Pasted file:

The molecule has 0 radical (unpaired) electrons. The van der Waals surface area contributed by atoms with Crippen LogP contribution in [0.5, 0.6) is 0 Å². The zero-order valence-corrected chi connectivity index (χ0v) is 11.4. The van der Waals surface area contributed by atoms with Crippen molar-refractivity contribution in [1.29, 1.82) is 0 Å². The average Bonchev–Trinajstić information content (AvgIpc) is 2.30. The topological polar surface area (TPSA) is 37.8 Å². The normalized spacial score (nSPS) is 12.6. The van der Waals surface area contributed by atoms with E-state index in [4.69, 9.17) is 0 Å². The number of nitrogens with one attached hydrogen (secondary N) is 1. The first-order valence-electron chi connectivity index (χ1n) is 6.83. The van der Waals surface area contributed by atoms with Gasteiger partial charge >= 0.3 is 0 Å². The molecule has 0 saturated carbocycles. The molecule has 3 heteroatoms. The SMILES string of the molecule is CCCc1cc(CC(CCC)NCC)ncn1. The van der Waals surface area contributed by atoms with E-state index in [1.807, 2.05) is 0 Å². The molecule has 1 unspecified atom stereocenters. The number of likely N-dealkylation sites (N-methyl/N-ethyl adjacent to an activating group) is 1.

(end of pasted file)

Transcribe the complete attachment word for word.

The molecule has 0 radical (unpaired) electrons. The van der Waals surface area contributed by atoms with Crippen LogP contribution in [0.5, 0.6) is 0 Å². The zero-order valence-corrected chi connectivity index (χ0v) is 11.4. The van der Waals surface area contributed by atoms with Crippen molar-refractivity contribution in [1.29, 1.82) is 0 Å². The average Bonchev–Trinajstić information content (AvgIpc) is 2.30. The topological polar surface area (TPSA) is 37.8 Å². The normalized spacial score (nSPS) is 12.6. The van der Waals surface area contributed by atoms with E-state index in [4.69, 9.17) is 0 Å². The number of nitrogens with one attached hydrogen (secondary N) is 1. The first-order valence-electron chi connectivity index (χ1n) is 6.83. The van der Waals surface area contributed by atoms with Gasteiger partial charge >= 0.3 is 0 Å². The molecule has 0 saturated carbocycles. The molecule has 3 heteroatoms. The SMILES string of the molecule is CCCc1cc(CC(CCC)NCC)ncn1. The van der Waals surface area contributed by atoms with E-state index in [1.807, 2.05) is 0 Å². The molecule has 1 unspecified atom stereocenters. The number of likely N-dealkylation sites (N-methyl/N-ethyl adjacent to an activating group) is 1.